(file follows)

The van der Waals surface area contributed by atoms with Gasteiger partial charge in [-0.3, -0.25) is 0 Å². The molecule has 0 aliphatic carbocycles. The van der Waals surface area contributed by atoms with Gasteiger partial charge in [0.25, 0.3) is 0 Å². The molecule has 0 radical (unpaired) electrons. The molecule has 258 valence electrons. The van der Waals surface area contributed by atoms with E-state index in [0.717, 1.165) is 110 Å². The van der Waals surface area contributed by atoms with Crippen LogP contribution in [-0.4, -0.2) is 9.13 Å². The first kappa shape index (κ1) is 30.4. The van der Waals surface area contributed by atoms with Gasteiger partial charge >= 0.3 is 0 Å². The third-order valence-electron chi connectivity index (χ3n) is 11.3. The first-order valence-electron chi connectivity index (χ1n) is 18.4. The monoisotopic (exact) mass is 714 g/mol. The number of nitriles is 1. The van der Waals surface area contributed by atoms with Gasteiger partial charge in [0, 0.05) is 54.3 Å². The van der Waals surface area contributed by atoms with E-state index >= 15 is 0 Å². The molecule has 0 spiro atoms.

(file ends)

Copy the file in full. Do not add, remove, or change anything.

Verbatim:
The van der Waals surface area contributed by atoms with Gasteiger partial charge in [-0.3, -0.25) is 0 Å². The molecule has 0 aliphatic carbocycles. The van der Waals surface area contributed by atoms with Gasteiger partial charge in [0.25, 0.3) is 0 Å². The molecule has 0 radical (unpaired) electrons. The molecule has 258 valence electrons. The van der Waals surface area contributed by atoms with E-state index in [0.717, 1.165) is 110 Å². The van der Waals surface area contributed by atoms with Crippen LogP contribution in [-0.4, -0.2) is 9.13 Å². The first kappa shape index (κ1) is 30.4. The van der Waals surface area contributed by atoms with Gasteiger partial charge >= 0.3 is 0 Å². The third-order valence-electron chi connectivity index (χ3n) is 11.3. The first-order valence-electron chi connectivity index (χ1n) is 18.4. The monoisotopic (exact) mass is 714 g/mol. The number of nitriles is 1. The van der Waals surface area contributed by atoms with Gasteiger partial charge in [0, 0.05) is 54.3 Å². The van der Waals surface area contributed by atoms with E-state index >= 15 is 0 Å². The molecule has 0 spiro atoms.